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The electoral campaign has gathered speed too quickly in Costa Rica. There’s still a year to go and we are already seeing organized presidential debates and discussions in the media about issues that, by the way, already monopolized part of the 2014 campaign. My impression is that both the parties and the media are getting ahead of themselves, but there’s something inevitable about ignoring these early movements
This campaign has surprised the country’s journalists, who are not yet sure how we are going to face, in our context, the elements we have been watching the United States suffer because of the Trump phenomenon. I refer to lies disguised as facts, systemic harassment of the media, and brazen statements that, until recently, would have been reason for political censure.
I also refer to barely veiled alliances with media organizations prepared to play the role of a megaphone, publishing whims that traditional media then replicate because – unfortunately – it increases their readings. I refer to disguised social media profiles that attack political rivals with claims that no one with any sense would dare to put forward with his or her real name and face attached.
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The problem is that various Costa Rican politicians, and maybe those of other countries as well, have seen that this formula works. It’s been tested and proved, even in a U.S. political system with strong institutions, powerful parties and media organizations that we thought were superpowers. We can see the results: the impact of a Twitter account in the unrestrained hands of an unscrupulous politician, and the triumph of a strident media organization that seemed so insignificant – Breitbart.
I have been saying that this could not happen in Costa Rica, but the facts – real facts, not alternative facts – have left me looking foolish. We have seen presidential precandidates trying to capitalize on xenophobia, as if anti-immigrant sentiment in Costa Rica is strong enough to turn an entire election.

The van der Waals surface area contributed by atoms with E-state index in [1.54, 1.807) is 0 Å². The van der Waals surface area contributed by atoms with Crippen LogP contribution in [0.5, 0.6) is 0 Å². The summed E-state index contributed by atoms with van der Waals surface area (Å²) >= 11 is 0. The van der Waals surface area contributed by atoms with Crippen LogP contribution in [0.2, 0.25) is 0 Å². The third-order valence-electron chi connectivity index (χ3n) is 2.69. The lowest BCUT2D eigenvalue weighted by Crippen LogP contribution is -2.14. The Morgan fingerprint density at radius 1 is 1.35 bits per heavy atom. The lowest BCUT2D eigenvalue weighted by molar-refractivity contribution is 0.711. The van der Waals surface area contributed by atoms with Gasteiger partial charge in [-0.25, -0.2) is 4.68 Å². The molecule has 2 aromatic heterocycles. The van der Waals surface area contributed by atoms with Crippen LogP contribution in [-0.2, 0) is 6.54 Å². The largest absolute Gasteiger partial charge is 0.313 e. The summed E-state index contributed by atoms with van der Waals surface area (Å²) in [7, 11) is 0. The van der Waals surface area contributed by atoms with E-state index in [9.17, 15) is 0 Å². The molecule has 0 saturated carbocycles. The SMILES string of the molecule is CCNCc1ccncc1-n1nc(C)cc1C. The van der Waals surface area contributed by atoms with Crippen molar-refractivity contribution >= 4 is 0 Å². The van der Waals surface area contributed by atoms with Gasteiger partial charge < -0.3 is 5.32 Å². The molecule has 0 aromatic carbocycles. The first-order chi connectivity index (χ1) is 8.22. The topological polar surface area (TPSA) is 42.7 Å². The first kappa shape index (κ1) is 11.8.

The director of the State of the Nation program, Jorge Vargas Cullell, that Costa Rica does not provide any fertile ground for a crazy candidate. There are apt issues for microphone populists, but there is not a climate of sufficient polarization on issues of insecurity, xenophobia or economic exclusion.
His explanation calmed me down – about halfway. But with every day that passes, I see elements being “imported” from the recent U.S. campaign.
We journalists need to think very carefully about how we are going to face these dilemmas as the political campaign matures. In our newsroom over at Semanario Universidad, we’ve been discussing this. The truth is we aren’t sure whether the answer is to put Trump imitators in Costa Rica on display; ignore them; contradict them with rigorous information; or attack them directly before they take power. Nothing guarantees their success. We don’t know the answer, and we don’t know whether we’ll find it.
I hope other colleagues are thinking about this, too, but I am afraid we are not a majority.
Read more of Alvaro Murillo’s “No Sugar, Please” columns here.
Álvaro Murillo is an experienced journalist who specializes in political coverage and has written for La Nación, Semanario Universidad and El País. In “No Sugar, Please,” his twice-monthly column, he explores politics in its broadest terms, from the halls of government to community life. Connect with him on Twitter.